1.29 Both distributions are right skewed and bimodal with modes at 10 and 20 cigarettes; note that people may be rounding their answers to half a pack or a whole pack. The median of each distribution is between 10 and 15 cigarettes. The middle 50% of the data (the IQR) appears to be spread equally in each group and have a width of about 10 to 15. There are potential outliers above 40 cigarettes per day. It appears that more respondents who smoke only a few cigarettes (0 to 5) on the weekdays than on weekends.

1.31 (a) \(\bar {x}_{amtWeekends} = 20, \bar {x}_{amtWeekdays} = 16\). (b) \(s_{amtWeekends} = 0, s_{amtWeekdays} = 4.18\).

In this very small sample, higher on weekdays.

1.33 (a) Both distributions have the same median, 6, and the same IQR. (b) Same IQR, but second distribution has higher median. (c) Second distribution has higher median. IQRs are equal. (d) Second distribution has higher median and larger IQR.

1.35

1.37 Descriptions will vary a little. (a) 2. Unimodal, symmetric, centered at 60, standard deviation of roughly 3. (b) 3. Symmetric and approximately evenly distributed from 0 to 100.  (c) 1. Right skewed, unimodal, centered at about 1.5, with most observations falling between 0 and 3. A very small fraction of observations exceed a value of 5.

1.39 The histogram shows that the distribution is bimodal, which is not apparent in the box plot. The box plot makes it easy to identify more precise values of observations outside of the whiskers.

1.41 (a) The median is better; the mean is substantially affected by the two extreme observations. (b) The IQR is better; the standard deviation, like the mean, is substantially affected by the two high salaries.

1.43 The distribution is unimodal and symmetric with a mean of about 25 minutes and a standard deviation of about 5 minutes. There does not appear to be any counties with unusually high or low mean travel times. Since the distribution is already unimodal and symmetric, a log transformation is not necessary.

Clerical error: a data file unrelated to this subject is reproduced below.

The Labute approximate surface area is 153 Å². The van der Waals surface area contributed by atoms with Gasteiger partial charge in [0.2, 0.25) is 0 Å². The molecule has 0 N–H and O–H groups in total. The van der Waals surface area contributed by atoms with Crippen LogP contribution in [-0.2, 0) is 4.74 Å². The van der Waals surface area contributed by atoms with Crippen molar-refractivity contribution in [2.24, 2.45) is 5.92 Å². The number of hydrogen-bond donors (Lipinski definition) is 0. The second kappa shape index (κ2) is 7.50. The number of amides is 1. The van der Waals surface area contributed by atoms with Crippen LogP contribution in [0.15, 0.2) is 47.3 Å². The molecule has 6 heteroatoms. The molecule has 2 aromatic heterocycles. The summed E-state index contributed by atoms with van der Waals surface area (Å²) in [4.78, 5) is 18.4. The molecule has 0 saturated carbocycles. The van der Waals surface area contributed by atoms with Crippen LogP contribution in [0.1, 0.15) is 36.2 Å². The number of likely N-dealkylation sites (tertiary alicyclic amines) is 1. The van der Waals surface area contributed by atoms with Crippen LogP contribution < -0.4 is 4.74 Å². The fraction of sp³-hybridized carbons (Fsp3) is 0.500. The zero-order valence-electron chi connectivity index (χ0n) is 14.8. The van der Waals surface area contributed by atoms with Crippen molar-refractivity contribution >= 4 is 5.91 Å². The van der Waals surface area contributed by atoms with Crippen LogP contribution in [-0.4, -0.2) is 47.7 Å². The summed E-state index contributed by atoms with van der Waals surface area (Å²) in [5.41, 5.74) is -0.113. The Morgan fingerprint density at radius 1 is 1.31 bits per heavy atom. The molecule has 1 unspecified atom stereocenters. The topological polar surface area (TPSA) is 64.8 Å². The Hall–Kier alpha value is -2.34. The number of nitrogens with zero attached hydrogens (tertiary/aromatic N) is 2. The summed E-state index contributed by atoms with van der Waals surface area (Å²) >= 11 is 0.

1.45 Answers will vary. There are pockets of longer travel time around DC, Southeastern NY, Chicago, Minneapolis, Los Angeles, and many other big cities. There is also a large section of shorter average commute times that overlap with farmland in the Midwest. Many farmers' homes are adjacent to their farmland, so their commute would be 0 minutes, which may explain why the average commute time for these counties is relatively low.

1.47 (a) We see the order of the categories and the relative frequencies in the bar plot.  (b) There are no features that are apparent in the pie chart but not in the bar plot. (c) We usually prefer to use a bar plot as we can also see the relative frequencies of the categories in this graph.

1.49 The vertical locations at which the ideological groups break into the Yes, No, and Not Sure categories differ, which indicates the variables are dependent.

1.51 (a) False. Instead of comparing counts, we should compare percentages. (b) True. (c) False. We cannot infer a causal relationship from an association in an observational study.  However, we can say the drug a person is on affects his risk in this case, as he chose that drug and his choice may be associated with other variables, which is why part (b) is true. The difference in these statements is subtle but important.  (d) True.